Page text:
AERONAUTICS: Aerodynamics

Man is jealous of the birds, though he has already learned to fly many times faster. Determined to learn their secret, Leonard W. Bonney, wealthy pioneer of the air, grown middle-aged since his first flight with Orville Wright in 1910, caught two seagulls in a steel trap padded with cloth at Mastic, L. I. For three years he studied them, scrutinizing every feather on their bodies.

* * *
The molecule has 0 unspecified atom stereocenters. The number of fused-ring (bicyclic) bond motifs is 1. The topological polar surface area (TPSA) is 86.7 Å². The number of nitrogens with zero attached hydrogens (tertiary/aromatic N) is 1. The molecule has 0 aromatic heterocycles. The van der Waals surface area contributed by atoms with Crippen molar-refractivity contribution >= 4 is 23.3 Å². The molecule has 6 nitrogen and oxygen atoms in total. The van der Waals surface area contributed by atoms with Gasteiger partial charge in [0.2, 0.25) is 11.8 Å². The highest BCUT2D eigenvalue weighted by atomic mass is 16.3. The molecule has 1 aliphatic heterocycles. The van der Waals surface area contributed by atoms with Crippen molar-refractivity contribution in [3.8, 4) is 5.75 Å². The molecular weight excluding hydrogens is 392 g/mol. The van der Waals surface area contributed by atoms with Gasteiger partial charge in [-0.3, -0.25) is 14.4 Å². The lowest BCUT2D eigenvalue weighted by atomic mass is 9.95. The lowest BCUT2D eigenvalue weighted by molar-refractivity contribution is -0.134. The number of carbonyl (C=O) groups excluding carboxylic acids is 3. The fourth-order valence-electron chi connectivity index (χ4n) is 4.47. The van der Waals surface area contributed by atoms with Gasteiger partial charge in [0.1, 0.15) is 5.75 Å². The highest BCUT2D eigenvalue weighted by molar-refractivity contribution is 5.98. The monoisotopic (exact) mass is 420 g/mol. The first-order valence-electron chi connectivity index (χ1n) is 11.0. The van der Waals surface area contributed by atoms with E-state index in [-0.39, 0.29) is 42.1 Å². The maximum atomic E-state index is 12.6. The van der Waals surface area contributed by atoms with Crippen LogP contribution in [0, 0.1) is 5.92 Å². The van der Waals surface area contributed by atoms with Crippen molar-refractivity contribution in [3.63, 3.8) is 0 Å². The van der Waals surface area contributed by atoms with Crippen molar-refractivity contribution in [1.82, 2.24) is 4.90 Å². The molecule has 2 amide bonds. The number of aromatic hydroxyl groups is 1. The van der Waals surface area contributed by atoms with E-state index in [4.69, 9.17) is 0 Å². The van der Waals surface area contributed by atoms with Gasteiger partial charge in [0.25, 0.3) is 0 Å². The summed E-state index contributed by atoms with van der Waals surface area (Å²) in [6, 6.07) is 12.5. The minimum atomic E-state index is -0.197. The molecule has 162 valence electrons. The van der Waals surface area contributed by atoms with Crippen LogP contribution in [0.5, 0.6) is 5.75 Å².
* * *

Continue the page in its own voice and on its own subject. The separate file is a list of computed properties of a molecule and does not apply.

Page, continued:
Finally, he designed a plane. Inspired by the gull, it looked like the gull. It was named Bonney's Gull. It was fat in body with graceful curving wings. Bonney followed the bird principle, abandoned the aileron,...

Want the full story?

Subscribe Now


Learn more about the benefits of being a TIME subscriber

If you are already a subscriber sign up — registration is free!